Question Tags: Definition & Examples

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  • 0:04 What is a Question Tag?
  • 1:42 Question Tags &…
  • 3:04 Using 'I am' with…
  • 3:26 Using Could, Would or Should
  • 3:45 It's all about how you say it
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Lesson Transcript
Instructor: Summer Stewart

Summer has taught creative writing and sciences at the college level. She holds an MFA in Creative writing and a B.A.S. in English and Nutrition

A question tag is a question that comes at the end of a sentence. In this lesson, we will learn about question tags and go through a series of examples to get a firm hold on this English language grammar concept.

What Is a Question Tag?

English is pretty complicated, isn't it? See what just happened there? A question tag was added to the end of that sentence, and it sort of gave you the answer at the same time. Questions tags are funny little add-ons in the English language that allow you to make a statement, and then end with a question. They are important in spoken language because they allow the speaker to provide information to the listener, so they can respond properly. In order to make a proper question tag, a few rules must be followed. In this lesson, we will learn the ins and outs of question tags and get some practice by looking at several examples.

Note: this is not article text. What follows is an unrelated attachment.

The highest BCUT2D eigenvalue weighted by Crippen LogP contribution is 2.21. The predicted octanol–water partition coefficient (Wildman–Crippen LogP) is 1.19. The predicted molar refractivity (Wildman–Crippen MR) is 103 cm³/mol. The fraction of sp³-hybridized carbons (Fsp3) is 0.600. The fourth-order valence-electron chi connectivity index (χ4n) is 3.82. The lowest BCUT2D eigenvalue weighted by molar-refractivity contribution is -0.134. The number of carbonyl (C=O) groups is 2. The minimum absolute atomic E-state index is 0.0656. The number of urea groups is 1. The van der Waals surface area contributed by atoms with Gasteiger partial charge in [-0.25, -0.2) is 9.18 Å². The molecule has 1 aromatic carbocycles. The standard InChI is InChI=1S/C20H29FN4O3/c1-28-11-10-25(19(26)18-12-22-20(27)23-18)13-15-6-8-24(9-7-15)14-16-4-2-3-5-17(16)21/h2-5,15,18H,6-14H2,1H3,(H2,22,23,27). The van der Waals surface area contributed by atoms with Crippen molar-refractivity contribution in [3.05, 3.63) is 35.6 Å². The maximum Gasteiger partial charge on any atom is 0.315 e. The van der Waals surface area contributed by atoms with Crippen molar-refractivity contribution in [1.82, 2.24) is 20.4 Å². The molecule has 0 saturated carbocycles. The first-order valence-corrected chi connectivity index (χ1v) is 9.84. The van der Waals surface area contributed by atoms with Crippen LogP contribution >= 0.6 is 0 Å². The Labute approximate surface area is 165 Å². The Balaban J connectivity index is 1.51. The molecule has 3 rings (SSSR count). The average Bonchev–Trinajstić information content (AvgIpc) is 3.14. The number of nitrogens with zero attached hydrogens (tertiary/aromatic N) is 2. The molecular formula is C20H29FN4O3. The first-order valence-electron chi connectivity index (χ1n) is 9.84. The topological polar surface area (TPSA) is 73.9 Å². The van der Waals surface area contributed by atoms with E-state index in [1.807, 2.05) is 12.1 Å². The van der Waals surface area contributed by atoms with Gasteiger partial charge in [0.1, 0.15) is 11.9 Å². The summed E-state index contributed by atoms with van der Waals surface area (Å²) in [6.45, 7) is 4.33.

Simply put, a question tag (also known as a tag question) is a clause that turns a statement into a question. A question tag is made up of the statement, a comma, and the question clause. The question tag is usually built by combining an auxiliary verb and a pronoun. Keep in mind an auxiliary verb is either a 'to have' or 'to be' verb. In a question tag, the auxiliary verb matches the verb used in the declarative statement. Of course, there are exceptions to this rule.

When creating a question tag, the verb in the statement must be taken into account. For example, if the statement's verb is positive, then the verb in the question tag is negative. Likewise, if the statement's verb is negative, then the verb in the question tag is positive. For example:

  • The weather is nice outside today, isn't it?
  • The clouds aren't coming back, are they?

Let's take a look at the varying circumstances in which a question tag can be added to a sentence.

Question Tags and Auxiliary Verbs

The most common way to form a question tag is to use a pair of auxiliary verbs. Remember, an auxiliary verb is either a 'to have' or 'to be' verb. In sentences that have a question tag, the verbs should match one another. Let's look at a few examples:

  • She wasn't in the parade, was she?
  • He hasn't gone to the store yet, has he?
  • The zoo isn't closed, is it?
  • Mom and dad weren't in the car, were they?
  • Sara is at the park, isn't she?
  • The dog is in the bedroom, isn't it?

Notice that the question tags that have a negative verb use a contraction. This is a standard convention, but isn't a requirement to form a question tag. You could write it out, as seen in the following example:

  • She went to the park, did she not?

It sounds a little funny, but is totally acceptable.

If the sentence doesn't use an auxiliary verb in the first clause, then the question tag should use a version of the verb 'to do' to complete the sentence. Also, if the first half of the sentence uses a version of 'to do,' then the question tag should use the 'to do' verb as well. See the following examples:

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